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Saturday, November 17, 2007

Salvaging something from unused videotelephony capabilities

One of the background themes in 2007's mobile industry has been:

"What can we do exploit the unused videotelephony capabilities we put in for 3G?"

Pretty much all 3G UMTS handsets have a forward-facing secondary camera, intended for videotelephony. It typically comes with software for controlling a video call, and uses the H324M protocol.

But unsurprisingly, nobody uses it. 3G videotelephony was one of those applications (like MMS) which was designed by committee, rather than on the basis of how users actually behave. To use mobile videotelephony, you have to hold the phone right up level in front of your face, or else the camera gets a great view of either your nostrils or your earhole. This is uncomfortable, unnatural, and downright dangerous if you're walking or driving.

Then there's minor issues like unclear pricing (question: do YOU know how much a video call would cost you with your current tariff?), privacy and a total lack of consumer demand.

Put simply, it's useless, it's always been useless, and it will probably always be useless. (As will be proved yet again with the upcoming IMS variant called Multimedia Telephony).

(Although I did see a drunk woman waiting for a bus last night, pointing the camera at the bus stop, as evidence to loudly prove to her husband that she was actually on her way home. So maybe, just like MMS being used for embarrassing photos in the pub, the optimum usage case for video calling is best summed up as 'seven pints of beer and a couple of tequilas').

And despite the pointlessness of videocalling, even the cheapest 3G phone still ships with the capability anyway, wasting time & money in BoM, software and integration & testing. And annoyingly, it isn't even possible to delete the video call application, so it just sits in the phone wasting memory, with unused icons cluttering the home screen, lengthening menu lists and adding unnecessary clicks to the user experience.

But something interesting is happening now..... unconstrained by the bewildering user-ignorance of standards bodies, some genuine innovation is happening with mobile video.

Developers have started to realise that it might be possible to salvage something from the wreckage of videotelephony. After all, there's now a standards-based video client on 10's of millions of handsets, so perhaps it can be pressed into service for something a bit more intelligently-conceived than person-to-person video calls.

Some interesting examples of H324M use cases include:
  • TV streaming
  • Uploads to social networking sites
  • Video mail
  • Video blogs
  • Security & surveillance
  • Video voting & other contributions for TV shows
Now not all of these are perfect, and there obviously are limitations in using client software originally designed for something else, but the general concepts are going in the right direction. The nicest thing is that using the built-in video client means that developers don't have to design their own software and port it to 10 different OS's laboriously.

I've had assorted briefings, discussions & collateral with a lot of companies in this space. I know the guys at NMS Communications pretty well, and they & their partners have some cool applications. And then I had an interesting discussion & some demos over dinner with HP the other night around the mobile video theme as well. (Ewan at SMS Text News has a great write-up here). Radvision and a bunch of other companies play in this space too.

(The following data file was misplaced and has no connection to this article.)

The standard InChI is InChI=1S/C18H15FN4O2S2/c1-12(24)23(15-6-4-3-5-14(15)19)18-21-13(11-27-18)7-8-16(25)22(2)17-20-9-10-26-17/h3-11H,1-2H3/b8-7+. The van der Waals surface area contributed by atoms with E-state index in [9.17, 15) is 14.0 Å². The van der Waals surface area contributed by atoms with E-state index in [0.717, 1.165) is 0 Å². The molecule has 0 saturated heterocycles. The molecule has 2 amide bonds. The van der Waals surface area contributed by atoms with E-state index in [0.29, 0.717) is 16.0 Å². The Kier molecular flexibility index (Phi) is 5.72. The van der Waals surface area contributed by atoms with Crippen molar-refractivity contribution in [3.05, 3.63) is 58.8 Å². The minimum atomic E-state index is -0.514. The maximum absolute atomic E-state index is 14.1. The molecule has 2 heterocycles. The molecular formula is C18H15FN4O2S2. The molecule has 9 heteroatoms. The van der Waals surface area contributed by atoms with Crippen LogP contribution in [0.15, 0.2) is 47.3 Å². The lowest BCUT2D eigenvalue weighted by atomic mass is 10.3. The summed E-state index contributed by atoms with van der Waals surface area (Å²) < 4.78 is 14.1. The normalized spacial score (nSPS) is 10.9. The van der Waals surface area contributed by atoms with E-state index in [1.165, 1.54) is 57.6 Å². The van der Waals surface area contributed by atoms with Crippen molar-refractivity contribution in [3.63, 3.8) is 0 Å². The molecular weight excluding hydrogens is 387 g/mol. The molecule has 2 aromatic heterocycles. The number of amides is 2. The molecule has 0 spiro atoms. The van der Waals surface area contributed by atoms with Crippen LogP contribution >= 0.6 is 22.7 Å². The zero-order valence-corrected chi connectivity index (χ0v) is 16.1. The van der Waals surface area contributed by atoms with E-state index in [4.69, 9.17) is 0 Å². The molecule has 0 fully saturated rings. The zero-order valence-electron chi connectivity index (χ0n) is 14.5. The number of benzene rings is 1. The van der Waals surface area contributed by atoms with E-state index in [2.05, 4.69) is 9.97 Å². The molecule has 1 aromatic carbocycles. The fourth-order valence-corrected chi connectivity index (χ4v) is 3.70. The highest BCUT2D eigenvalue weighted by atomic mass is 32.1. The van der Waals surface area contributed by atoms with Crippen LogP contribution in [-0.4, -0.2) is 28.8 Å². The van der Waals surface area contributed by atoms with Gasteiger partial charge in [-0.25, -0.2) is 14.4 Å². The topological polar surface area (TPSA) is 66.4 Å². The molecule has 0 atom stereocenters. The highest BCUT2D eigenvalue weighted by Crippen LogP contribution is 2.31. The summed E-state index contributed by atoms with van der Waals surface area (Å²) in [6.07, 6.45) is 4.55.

Now there are definitely still some challenges here - the video quality isn't always good enough for some applications, and there's usually no option to save the video stream to the phone's memory as well as send it over the air. This means that the mobile video-call approach is best suited to 'real time' applications like TV viewing - otherwise you might as well as just use the videocam function, save the file to a memory card and transfer it to a PC later on. Once it's on a PC you can email it, upload it to YouTube and so on - usually for free. There's also still the question about pricing, and whether it fits with prepay models.

But overall, I'm a bit more positive about niche applications for mobile video - now that it's being exploited by market-savvy application designers, rather than some just group of academic grey-beards decreeing that videotelephony is 'obviously' a good idea.....

4 comments:

Zec said...

I had some thoughts about video call recently. Why didn't users use it more in social networking sites as the alternative to webcam ?
I belive, the price is issue.
The development could be done, I hope...

Anonymous said...

Dean, as you said, using the video capabilities in a handset for video telephony is really quite a lost cause in the near term. Using the video capabilities to support user-generated content uploads to social networking sites has been booming for the last year or so. All operators in Japan, Korea and Helio in the US have plenty of technology and marketing messages to support this stuff; usually only as a means to get/protect gross adds rather than as a monetizable service.

Tsahi Levent-Levi said...

I tend to agree with you.
Video Telephony using H324 (3G-324M) by itself is of no real use to most of the population, but I view it as an enabler - once you have it, you can start thinking of the different services and applications that can utilize it.

Arvind Padmanabhan said...

There's another use for the video camera on the phone: use it as a webcam with your laptop/PC for fixed video-conferencing. It's useful if your laptop/PC doesn't have a camera. Check this link:
http://www.motvik.com/